When I arrived in Biloxi, our involvement in the Vietnam War was on the upswing. The Air Force needed lots of air traffic controllers. In response, Keesler ran the ATC school in three shifts. Mine was the 6:00 PM till midnight shift. At the appointed time, my class would meet up in front of our barracks and march across the airfield to a converted hanger that housed the classrooms. There were several courses; each one lasting about a week and acquainting us with certain aspects of the job. As I recall, the first block was titled "Weather." From there, we went through instructional blocks on aircraft recognition and flight characteristics, Federal Air Regulations, Airport Traffic Control, Mobile radar units (known as GCA Units) and Approach Control. I may have forgotten some but it's been a lot of years since then.
GCA Units at ATC School, Keesler AFB
One day, sometime around my fourth week of class, the trouble caught up with me. I was called into the lead instructor's office. My grades were a perfect reflection of my off duty activities, which never included studying. That's because one of my barracks buddies had a car and that car was our means of touring the off-limits bars after class. We had to be careful though. Bed check occurred around 1:30 AM. So, after some guy with a flashlight came around and peeked into our rooms, we all tiptoed out of the barracks, met up at the car and headed for town. I should have noticed my ATC career disappearing in the rear view mirror of that big Chevy Impala but was always too caught up in the excitement of what might happen next.

The lead instructor was a chubby, red faced Tech Sergeant who didn't look much older than I was. He could turn a phrase though; describing a sad mental picture of my future. It was a bleak picture that included failure and peremptory reassignment to one of the Air Force's more servile and, very likely, disgusting jobs. There, I'd serve out the remainder of my enlistment with no hope of promotion. In other words; back to square one again.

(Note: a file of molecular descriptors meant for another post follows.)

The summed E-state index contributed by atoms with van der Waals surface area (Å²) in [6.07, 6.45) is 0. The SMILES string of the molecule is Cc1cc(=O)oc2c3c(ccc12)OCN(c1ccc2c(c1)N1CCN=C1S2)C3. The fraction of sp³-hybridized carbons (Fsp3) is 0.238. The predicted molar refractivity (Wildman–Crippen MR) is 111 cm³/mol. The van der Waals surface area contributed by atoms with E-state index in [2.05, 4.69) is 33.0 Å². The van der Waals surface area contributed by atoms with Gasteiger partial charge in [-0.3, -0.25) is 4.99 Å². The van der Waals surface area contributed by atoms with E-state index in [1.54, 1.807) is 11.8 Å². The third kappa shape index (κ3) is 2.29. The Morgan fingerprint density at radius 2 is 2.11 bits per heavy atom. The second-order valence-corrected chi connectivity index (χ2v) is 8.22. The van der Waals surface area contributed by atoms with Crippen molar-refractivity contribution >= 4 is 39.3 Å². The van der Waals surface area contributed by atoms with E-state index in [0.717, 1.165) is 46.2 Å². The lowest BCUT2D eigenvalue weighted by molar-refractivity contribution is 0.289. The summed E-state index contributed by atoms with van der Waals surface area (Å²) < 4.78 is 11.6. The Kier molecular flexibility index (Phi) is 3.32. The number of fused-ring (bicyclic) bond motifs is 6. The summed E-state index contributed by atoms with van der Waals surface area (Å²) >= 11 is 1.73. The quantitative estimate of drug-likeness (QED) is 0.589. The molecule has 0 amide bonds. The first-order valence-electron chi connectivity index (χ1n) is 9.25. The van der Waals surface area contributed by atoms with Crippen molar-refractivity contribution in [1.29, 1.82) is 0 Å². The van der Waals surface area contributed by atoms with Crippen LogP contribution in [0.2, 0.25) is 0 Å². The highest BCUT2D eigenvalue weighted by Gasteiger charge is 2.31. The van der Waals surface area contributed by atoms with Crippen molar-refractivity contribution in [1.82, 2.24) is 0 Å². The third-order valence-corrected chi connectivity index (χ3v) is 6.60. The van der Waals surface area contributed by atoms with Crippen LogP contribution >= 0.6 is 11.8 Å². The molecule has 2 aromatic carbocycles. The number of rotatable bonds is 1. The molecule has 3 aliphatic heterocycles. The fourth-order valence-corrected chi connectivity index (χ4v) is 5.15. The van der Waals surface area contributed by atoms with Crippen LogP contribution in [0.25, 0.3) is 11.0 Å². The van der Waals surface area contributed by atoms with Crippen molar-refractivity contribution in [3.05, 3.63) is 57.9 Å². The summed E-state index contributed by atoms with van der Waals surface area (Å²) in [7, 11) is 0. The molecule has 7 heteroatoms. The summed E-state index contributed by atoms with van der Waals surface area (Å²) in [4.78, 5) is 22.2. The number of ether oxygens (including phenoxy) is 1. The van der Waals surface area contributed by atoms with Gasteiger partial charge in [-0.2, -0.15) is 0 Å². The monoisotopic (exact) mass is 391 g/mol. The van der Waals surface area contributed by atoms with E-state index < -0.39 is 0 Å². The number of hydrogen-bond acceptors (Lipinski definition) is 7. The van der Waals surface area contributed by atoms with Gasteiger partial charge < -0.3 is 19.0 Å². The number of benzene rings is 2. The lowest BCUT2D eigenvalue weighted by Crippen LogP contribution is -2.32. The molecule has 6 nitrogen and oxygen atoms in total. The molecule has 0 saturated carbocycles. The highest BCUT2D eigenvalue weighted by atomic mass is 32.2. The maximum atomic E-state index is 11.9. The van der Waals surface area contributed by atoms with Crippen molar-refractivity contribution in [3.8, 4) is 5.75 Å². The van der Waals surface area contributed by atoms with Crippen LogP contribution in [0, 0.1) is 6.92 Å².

I had indeed driven the bus over a cliff. Or maybe I was the second steer in line at a slaughterhouse and suddenly realized I was about to become dead meat. I gulped, groveled and grew penitent. I pleaded and promised. For an 18 year old kid with low self-esteem, very little sense of responsibility and no vision for the future, the threat of a long fall from a short career was just what I needed. Staring, once again, into the face of failure was a strong motivator. I went back to my barracks and began studying for the next test; knowing I wouldn't be seeing much more of my drinking buddies and even less of those buxom Biloxi barflies. I wouldn't be seeing much more of those nauseating, daily hangovers either.

Graduation from ATC school brought more anxiety.Where to next? Vietnam? I wondered; would they send a controller with no actual ATC experience to Vietnam? Then I realized that most of the people over there, the ones pulling triggers and dropping bombs, had no prior experience either.

Marched into another auditorium with another hard-assed sergeant holding a clipboard, I was about to get an answer. Wherever I ended up; I would arrive there as a new kid, with only a superficial understanding of what air traffic control was all about. I knew I'd be working in a real control tower though, with a crew of real controllers. Everyone would watch me carefully, train me candidly and eventually evaluate my fitness for the work. On the day I picked ATC off the Air Force jobs list, I had no idea what I was getting into - but things were a little different now. Now, at least I was smart enough to know how little I knew. I had also passed the ATC course; a fact that boosted my self-confidence level from zero-sum up to some. This would be another beginning for me; another step back to square one and another step in my long adventure.

I've since made a lot of trips to square one and back. By now, I know the way without some guy with a clipboard shouting orders. Just don't ask me for directions. Eventually, we all find our own way.

© NLA Factor, 2013